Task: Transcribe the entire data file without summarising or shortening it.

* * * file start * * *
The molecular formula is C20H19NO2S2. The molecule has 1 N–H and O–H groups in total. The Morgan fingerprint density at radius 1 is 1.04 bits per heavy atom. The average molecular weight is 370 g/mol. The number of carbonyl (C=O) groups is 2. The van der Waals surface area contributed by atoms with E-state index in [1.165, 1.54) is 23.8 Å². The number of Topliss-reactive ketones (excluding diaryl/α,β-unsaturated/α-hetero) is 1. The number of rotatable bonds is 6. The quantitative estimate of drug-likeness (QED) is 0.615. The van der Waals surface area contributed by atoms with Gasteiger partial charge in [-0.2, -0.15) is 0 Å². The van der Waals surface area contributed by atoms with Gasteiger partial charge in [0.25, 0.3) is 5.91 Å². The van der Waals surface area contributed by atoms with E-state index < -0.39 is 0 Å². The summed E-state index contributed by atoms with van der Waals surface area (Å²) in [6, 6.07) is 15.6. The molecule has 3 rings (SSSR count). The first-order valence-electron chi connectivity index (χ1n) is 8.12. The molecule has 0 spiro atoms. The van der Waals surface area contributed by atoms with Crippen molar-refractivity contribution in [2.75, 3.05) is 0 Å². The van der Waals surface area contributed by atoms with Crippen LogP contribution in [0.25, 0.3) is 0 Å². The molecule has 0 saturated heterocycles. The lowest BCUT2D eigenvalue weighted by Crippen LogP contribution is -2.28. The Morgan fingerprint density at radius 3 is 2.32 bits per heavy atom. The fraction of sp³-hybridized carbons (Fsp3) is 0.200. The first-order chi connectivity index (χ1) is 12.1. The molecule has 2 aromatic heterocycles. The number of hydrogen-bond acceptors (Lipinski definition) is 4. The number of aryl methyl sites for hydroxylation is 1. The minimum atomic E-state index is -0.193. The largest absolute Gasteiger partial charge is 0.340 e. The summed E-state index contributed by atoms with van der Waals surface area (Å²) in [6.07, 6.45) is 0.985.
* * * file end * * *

The molecular formula is C20H19NO2S2. The molecule has 1 N–H and O–H groups in total. The Morgan fingerprint density at radius 1 is 1.04 bits per heavy atom. The average molecular weight is 370 g/mol. The number of carbonyl (C=O) groups is 2. The van der Waals surface area contributed by atoms with E-state index in [1.165, 1.54) is 23.8 Å². The number of Topliss-reactive ketones (excluding diaryl/α,β-unsaturated/α-hetero) is 1. The number of rotatable bonds is 6. The quantitative estimate of drug-likeness (QED) is 0.615. The van der Waals surface area contributed by atoms with Gasteiger partial charge in [-0.2, -0.15) is 0 Å². The van der Waals surface area contributed by atoms with Gasteiger partial charge in [0.25, 0.3) is 5.91 Å². The van der Waals surface area contributed by atoms with E-state index < -0.39 is 0 Å². The summed E-state index contributed by atoms with van der Waals surface area (Å²) in [6, 6.07) is 15.6. The molecule has 3 rings (SSSR count). The first-order valence-electron chi connectivity index (χ1n) is 8.12. The molecule has 0 spiro atoms. The van der Waals surface area contributed by atoms with Crippen molar-refractivity contribution in [2.75, 3.05) is 0 Å². The van der Waals surface area contributed by atoms with Crippen LogP contribution in [0.25, 0.3) is 0 Å². The molecule has 0 saturated heterocycles. The lowest BCUT2D eigenvalue weighted by Crippen LogP contribution is -2.28. The Morgan fingerprint density at radius 3 is 2.32 bits per heavy atom. The fraction of sp³-hybridized carbons (Fsp3) is 0.200. The first-order chi connectivity index (χ1) is 12.1. The molecule has 2 aromatic heterocycles. The number of hydrogen-bond acceptors (Lipinski definition) is 4. The number of aryl methyl sites for hydroxylation is 1. The minimum atomic E-state index is -0.193. The largest absolute Gasteiger partial charge is 0.340 e. The summed E-state index contributed by atoms with van der Waals surface area (Å²) in [6.07, 6.45) is 0.985.